Union Minister for Road Transport and Highways, Nitin Gadkari, attributes the origin of this trend to the awareness spread by social media. Pai looks at it from another angle. Drawing a parallel with the increasing number of start-ups, she says youngsters are increasingly willing to take risks, and they feel there is a career in politics. “If this trend continues, it will bring young, honest and committed people to politics,” she adds. Kumar says the hesitation in the minds of the young is dissolving: “There are several examples of people who have left lucrative careers, tried their fate in politics, and succeeded.”
Hailing the arrival of the youth in the political arena, Union Petroleum Minister and senior BJP leader Dharmendra Pradhan says India today requires novel and unconventional ideas, coupled with technological solutions such as social media platforms, to unleash the true potential of the country’s resources. And who better than the educated youth to travel this path, he adds.
But the most significant differentiator between earlier generations of young politicians and the current breed is the scale of political platform. The new generation is ready to wait for the big picture to evolve, and many want to make an impact where it’s the most direct and personal-at the grassroots. The emergence of this trend was most visible in the rural and urban civic bodies elections in Madhya Pradesh and Rajasthan this year. Those polls saw an unprecedented number of educated and professionally qualified youngsters in fray-and a majority of them from families with no political background. Although Parliament has failed to pass the law to reserve 33 per cent seats for women, states such as MP and Rajasthan have reserved 50 per cent seats for women in municipal and gram panchayat elections. “In MP, women hold almost 52 per cent positions as newly elected public representatives,” says H. M. Mishra, Director, Bhopal National Institute of Urban Governance and Management (NIUGM).
In neigbouring Rajasthan, 17 of 32 members of the district council of Ajmer are women. Of these, 11 are graduates, two post-graduates and one holds a doctorate degree.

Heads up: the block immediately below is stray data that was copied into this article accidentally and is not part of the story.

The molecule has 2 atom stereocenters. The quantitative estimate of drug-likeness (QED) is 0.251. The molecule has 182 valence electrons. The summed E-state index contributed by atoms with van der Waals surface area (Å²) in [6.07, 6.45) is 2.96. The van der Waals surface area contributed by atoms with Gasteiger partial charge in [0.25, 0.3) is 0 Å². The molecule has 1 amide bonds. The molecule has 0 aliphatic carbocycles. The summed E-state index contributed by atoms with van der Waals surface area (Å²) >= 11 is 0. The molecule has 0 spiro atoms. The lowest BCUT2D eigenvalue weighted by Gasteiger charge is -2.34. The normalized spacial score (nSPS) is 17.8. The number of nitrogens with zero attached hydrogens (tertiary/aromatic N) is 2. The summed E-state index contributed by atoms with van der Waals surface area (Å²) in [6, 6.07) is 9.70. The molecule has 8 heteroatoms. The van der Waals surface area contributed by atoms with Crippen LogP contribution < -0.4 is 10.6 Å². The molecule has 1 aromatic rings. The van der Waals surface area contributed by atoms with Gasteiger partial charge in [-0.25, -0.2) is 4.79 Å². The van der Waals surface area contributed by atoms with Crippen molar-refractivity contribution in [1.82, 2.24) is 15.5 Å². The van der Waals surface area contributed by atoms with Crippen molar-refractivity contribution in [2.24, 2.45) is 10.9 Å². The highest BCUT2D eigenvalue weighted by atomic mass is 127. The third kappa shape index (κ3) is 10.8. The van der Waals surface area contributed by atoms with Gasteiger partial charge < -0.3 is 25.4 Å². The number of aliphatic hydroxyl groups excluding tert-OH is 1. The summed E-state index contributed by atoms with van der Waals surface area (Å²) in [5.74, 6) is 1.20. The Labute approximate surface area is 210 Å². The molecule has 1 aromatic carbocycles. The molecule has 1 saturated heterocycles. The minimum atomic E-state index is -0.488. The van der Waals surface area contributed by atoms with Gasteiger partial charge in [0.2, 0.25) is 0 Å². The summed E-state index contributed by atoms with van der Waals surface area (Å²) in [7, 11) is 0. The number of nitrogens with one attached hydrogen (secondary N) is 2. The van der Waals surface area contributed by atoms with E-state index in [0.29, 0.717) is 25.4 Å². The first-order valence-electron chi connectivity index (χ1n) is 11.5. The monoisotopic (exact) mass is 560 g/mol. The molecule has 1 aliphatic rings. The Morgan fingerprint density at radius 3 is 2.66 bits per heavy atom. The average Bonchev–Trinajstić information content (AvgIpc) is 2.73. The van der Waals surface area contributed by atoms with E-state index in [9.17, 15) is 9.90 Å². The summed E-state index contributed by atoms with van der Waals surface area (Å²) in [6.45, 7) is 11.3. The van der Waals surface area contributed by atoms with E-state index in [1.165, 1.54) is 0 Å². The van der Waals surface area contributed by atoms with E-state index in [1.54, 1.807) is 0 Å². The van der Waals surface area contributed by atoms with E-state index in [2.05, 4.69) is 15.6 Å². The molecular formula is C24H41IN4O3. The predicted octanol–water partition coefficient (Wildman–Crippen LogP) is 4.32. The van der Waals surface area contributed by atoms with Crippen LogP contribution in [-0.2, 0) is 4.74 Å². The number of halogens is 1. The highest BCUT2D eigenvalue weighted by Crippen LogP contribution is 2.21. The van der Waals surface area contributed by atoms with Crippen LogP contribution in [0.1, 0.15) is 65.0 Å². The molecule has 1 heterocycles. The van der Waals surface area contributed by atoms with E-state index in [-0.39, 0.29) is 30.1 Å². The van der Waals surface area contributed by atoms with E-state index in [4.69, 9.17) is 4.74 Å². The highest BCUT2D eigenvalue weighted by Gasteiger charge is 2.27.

In MP, the NIUGM has done a study on social, economic and political situation of the newly elected representatives of local bodies. The study says only one of 778 municipal corporation councillors in the state is above 65 and 317 are between 36 and 45. The youngest, municipal councillor of Khandwa Sagar Anil Artani, is only 21. Only two of the 14 municipal corporation mayors are above 56. The study also finds that of the 778 elected municipal councillors, 77 are graduates, 38 post-graduates, 18 lawyers and three engineers. Only nine councillors are illiterate. The trend is visible in gram panchayat elections, too.
So why are the young stepping into an arena with so little visibility? Panchal explains: “There are no roads in the village, and girls are not sent to school. These grim realities kept haunting me and I thought I must do something. So I chose this path.” The narrative will not be different for most other newly elected young netas. In Rajasthan’s Alwar district, nursing student Santosh Kumari, 22, had to fight a long, lonely battle to get young women in the village registered as voters before she got elected sarpanch of Bichpuri gram panchayat in Neemrana. “I succeeded in changing the mindset of the villagers,” Santosh says. Like her, Anjana Meghwal, 32, the new district chief of Jaisalmer, plans to work for empowerment of women through education. Meghwal has done MA and B.Ed, and also cleared the Rajasthan Civil Services examination.